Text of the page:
PanARMENIAN.Net - Surprisingly, there are Armenians who disliked the decision of the lower house of French parliament. These are Armenians, who look upon things from Turkish standpoint. These are Armenians, who prefer conveniences and personal gain to the interests of the state and national dignity.
But this is not the whole trouble. Some people, who apparently want to seem extraordinary, decided to publicly slam the French National Assembly, President Nicolas Sarkozy and the bill itself. So, along with exclamations and appraisals like “Vive la France” that flooded Facebook and other social networks, there were posts that read: “You may accuse me of treason but I don’t like this bill. People must have freedom of expression.”
Probably, young people of transitional age just follow pseudo-theories and become an easy target for ill-wishers. But what guides adults, who make statements going contrary to the interests of the entire Armenian nation? Fear? A wish to be extravagant? Money laundering?
What should be the punishment for them? Maybe, the most severe, as internal enemy is much more dangerous than external one. This would make others think before engaging in the “oldest profession”, selling not only themselves but the motherland, too.
The first to voice opposition to the French bill were the Armenians of Turkey. Even before the adoption of the bill, members of the Armenian community of Turkey said that similar motion would “damage relations between the two peoples who have the same roots.” They also spoke about inadmissibility of passage of a draft law which is aimed to garner votes of French Armenians in the forthcoming presidential election. Everything may seem clear at the first glance. But actually… these people are guided by the fear or unwillingness to ‘exchange poor peace for good war’. They were born and grew up in a country where about 1.5 million of their compatriots were slaughtered nearly 100 years ago. They live in Turkey where those who “insult Turkishness” face a prison sentence under the notorious article 301. They live in Turkey, where an underage Ogun Samast can kill for dissent. They live in Turkey and cannot afford the luxury of opposing to the ruling regime. So, we can’t justify them but we can understand.
But what about Armenian citizens, who 'sing in unison' with the Turkish leadership? Let’s take a representative of Helsinki Citizens’ Assembly, Mikael Danielyan, who without shame described the Genocide bill as “violation of freedom of expression”. It seems evident that a man, who says this today, can deny the fact of Genocide tomorrow. By the way, the Armenian Criminal Code envisages a 4-year sentence and fine for denial or justification of genocide.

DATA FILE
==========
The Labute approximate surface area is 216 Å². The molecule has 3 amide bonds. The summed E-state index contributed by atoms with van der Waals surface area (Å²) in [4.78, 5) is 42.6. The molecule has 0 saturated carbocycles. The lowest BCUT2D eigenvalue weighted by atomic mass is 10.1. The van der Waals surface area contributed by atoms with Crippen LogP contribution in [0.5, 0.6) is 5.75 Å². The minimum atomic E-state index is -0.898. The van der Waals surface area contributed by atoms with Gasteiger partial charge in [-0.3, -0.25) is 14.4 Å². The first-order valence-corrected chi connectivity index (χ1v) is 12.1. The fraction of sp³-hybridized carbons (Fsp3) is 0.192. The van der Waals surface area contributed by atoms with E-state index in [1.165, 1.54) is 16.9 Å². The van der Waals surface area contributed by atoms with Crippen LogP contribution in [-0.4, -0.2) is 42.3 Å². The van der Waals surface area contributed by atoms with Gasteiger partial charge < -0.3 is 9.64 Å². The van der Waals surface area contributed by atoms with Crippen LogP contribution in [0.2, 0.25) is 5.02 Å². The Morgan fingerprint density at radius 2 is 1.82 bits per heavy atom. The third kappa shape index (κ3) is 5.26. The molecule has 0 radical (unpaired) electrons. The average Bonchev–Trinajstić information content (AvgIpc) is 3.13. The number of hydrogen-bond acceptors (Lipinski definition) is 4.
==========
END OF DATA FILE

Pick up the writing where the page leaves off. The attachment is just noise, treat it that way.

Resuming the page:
The French bill is not the only topic for such people. Some Armenian “human rights activists” are eager to voice opinion on a theme that can be ‘easily sold.’ Recently, head of the Vanadzor Office of Helsinki Citizens’ Assembly, Arthur Sakunts said that Armenia violates the Treaty on Conventional Armed Forces in Europe (or CFE Treaty) provisions by buying weapons. He was not at all confused by the fact that he pours oil on the flames of Azerbaijan’s anti-Armenian propaganda. He was not even confused by the fact that no international organization ever said that Armenia breached CFE norms.
Next comes Georgy Vanyan, the chairman of South Caucasus Integration: Alternative Start NGO, who periodically decides to organize days of nonexistent Azerbaijani culture in Armenia, which, according to him, “occupied Azeri lands and committed Khojalu genocide” and therefore should “immediately give Karabakh back to Azerbaijan.” It’s not hard to guess who rushes to rescue Vanyan from public indignation. Of course, it’s the Vanadzor Office of Helsinki Citizens’ Assembly, personally Arthur Sakunts. Whatever, professional solidarity works even in case with the oldest profession.
A question arouses. Why do such people live on Armenian soil? Maybe Armenia’s Criminal Code which stipulates for 10-15 years of imprisonment (sometimes with confiscation of property) is too humane and should be toughened up to life sentence for treason.
It’s noteworthy that recently a PanARMENIAN.Net reporter asked the local human rights activists, including the above mentioned Arthur Sakunts whether he thinks that the Armenian Criminal Code is too mild and treason should be punished more severely. Sakunts preferred not to answer.
People say that one of the reasons for anti-Armenian activity is the wish to grab a grant. Certainly, there are people who spend the money for worthy deeds and they deserve the highest praise. However, some NGOs are formed just ‘to get hooked’ on the grant funding. In this case, the field of activity is not important at all – from defense of the rights of South American rabbits to conduction of seminars on creation of sects. The real purpose of these grants and how the money is spent remain unclear, but the proverb “he who pays the piper calls the tune” fits here perfectly.
Pluralism, freedom of speech and democratic principles are undoubtedly vital for any country. Unfortunately, Armenia cannot claim the title of a ‘democracy pillar’ but the loss of patriotism can result in loss of everything. People capable of treason should be called to account.